LET ME SEE YOUR HANDS. That’s what hospitals should be saying after researchers at the University of Michigan found that close to a quarter of patients tested had drug-resistant germs on their hands upon discharge from the hospital. Two million each year get sick from superbugs in the U.S. and around 23,000 die, according to an "NBC News" report. Hospitals have made an effort to enforce hand washing for staffers, but it looks as though patients need to become part of the effort as well. More distressing is the fact that more patients acquire drug-resistant bugs in rehabs and nursing homes after discharge. “Our study shows that patients commonly bring multidrug-resistant organisms on their hands on discharge from an acute care hospital, and acquire more during their stay at the post-acute care facility,” the team of Michigan researchers said in the report.
PRESCRIPTIONS GO DIGITAL IN NEW YORK. Beginning March 27, doctors in New York state will have to drop the prescription pad and pick up a mouse for prescriptions or face stiff penalties that include fines and imprisonment. The switch to digital is part of a 2012 state law, dubbed I-Stop, which hopes to reduce fraud and mistakes caused by misinterpreted handwriting, according to a New York Times article. “Paper prescriptions had become a form of criminal currency that could be traded even more easily than the drugs themselves,” said Eric Schneiderman, the state’s attorney general, who aided in writing I-Stop. There are unintended consequences to the mandate, including the tendency for doctors to prescribe medications that are likely to be in stock. If the drug isn’t available, the doctor will have to cancel the prescription by phone and prescribe it over again. The downside for patients — the prescription is sent straight to the pharmacy, giving no option to shop for the lowest prices or shortest waiting times.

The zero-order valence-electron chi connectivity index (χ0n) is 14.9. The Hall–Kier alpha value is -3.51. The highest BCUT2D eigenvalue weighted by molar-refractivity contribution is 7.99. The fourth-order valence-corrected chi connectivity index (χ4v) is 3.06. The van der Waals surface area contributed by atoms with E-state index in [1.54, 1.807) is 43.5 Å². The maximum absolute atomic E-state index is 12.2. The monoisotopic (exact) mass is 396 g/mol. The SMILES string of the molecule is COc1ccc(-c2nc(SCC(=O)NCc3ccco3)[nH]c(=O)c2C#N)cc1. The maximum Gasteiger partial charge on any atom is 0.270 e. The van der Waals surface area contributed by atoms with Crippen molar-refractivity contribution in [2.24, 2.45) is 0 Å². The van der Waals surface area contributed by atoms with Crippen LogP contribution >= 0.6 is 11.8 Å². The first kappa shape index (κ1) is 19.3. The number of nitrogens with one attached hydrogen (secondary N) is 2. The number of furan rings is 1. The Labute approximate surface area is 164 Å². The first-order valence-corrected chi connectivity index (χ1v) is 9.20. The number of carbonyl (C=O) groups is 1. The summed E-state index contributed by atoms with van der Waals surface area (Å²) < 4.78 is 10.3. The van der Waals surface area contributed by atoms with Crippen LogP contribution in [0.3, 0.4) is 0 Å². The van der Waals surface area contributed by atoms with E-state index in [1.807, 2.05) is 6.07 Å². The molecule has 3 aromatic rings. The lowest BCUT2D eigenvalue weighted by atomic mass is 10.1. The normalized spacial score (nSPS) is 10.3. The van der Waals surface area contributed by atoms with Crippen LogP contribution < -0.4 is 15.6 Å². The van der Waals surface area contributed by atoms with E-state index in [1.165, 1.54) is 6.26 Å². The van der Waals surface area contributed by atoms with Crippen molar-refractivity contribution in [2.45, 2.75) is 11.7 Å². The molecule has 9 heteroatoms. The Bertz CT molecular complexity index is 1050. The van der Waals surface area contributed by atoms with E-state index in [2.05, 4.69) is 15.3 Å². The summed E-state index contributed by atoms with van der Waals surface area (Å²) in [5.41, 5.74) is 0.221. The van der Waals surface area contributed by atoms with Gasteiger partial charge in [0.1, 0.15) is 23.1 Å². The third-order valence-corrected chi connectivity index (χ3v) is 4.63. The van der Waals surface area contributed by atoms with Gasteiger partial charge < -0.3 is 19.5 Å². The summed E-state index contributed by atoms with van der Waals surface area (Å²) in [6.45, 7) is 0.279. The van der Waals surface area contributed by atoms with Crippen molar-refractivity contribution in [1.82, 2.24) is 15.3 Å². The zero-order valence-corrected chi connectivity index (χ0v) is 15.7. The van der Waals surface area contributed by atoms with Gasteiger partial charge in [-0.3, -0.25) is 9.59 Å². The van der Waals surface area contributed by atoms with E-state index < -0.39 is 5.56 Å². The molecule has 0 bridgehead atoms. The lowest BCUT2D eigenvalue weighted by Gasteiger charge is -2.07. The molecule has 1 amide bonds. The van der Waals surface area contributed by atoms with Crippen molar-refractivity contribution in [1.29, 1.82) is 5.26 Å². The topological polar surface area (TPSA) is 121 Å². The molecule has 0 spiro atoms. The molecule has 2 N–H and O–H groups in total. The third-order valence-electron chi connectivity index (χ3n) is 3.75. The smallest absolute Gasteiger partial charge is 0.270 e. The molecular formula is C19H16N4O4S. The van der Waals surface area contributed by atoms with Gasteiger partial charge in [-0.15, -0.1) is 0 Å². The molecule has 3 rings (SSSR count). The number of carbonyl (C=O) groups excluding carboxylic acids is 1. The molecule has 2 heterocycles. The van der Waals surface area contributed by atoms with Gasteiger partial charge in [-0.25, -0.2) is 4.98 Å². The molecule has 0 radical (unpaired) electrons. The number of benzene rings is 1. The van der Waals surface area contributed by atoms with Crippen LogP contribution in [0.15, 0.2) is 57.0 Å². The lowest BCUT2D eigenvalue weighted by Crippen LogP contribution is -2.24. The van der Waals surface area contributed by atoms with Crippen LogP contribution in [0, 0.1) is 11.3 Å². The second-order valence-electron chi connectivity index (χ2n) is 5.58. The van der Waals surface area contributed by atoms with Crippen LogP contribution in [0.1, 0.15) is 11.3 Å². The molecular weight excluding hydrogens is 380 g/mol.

HOSPITALS STRUGGLE TO KEEP UP WITH DRUG PRICES. It’s well-known that drug prices can skyrocket overnight, but some companies are raising prices incrementally and repeatedly for medications, which add up over time, according to a Washington Post report. The report also looked at a survey by Bloomberg Business that found prices had doubled for 60 medications since December 2014 and quadrupled for 20 drugs. To stay on top of increases, doctors at University Hospitals of Cleveland are greeted by dollar sign symbols when they sign in to prescribe drugs: $$ means an alternative might be better. When sudden increases occur, patients still receive the medicines they rely on, but those costs eventually catch up to them. “It raises the cost for the hospital. Eventually, it catches up and it raises the cost for insurance companies, which is passed on to employers, employees and taxpayers through higher premiums and co-pays,” said Scott Knoer, chief pharmacy officer at the Cleveland Clinic, in the same report.
WHY AREN’T MEDICAL SCHOOLS MORE DIVERSE? Many student-led groups across the U.S. are calling on university leaders to recruit and enroll more minority students on medical campuses, but the lack of diversity in health care goes back much further than college. “The pipeline itself is just too small,” said Marc Nivet, chief diversity officer of the Association of American Medical Colleges, in a MedPage Today article. “The barriers exist up and down the continuum to our segregated education system … . Too many of our minority students are in poor-performing or underperforming K–12 school systems.” The stats on students entering med school for the 2013–14 through 2015–16 academic year are: 60.1 percent white, 22 percent Asian, 9.8 percent Hispanic, and 7.5 percent black. Although these rates are clearly a problem, equality in health care appears to go much deeper than statistics.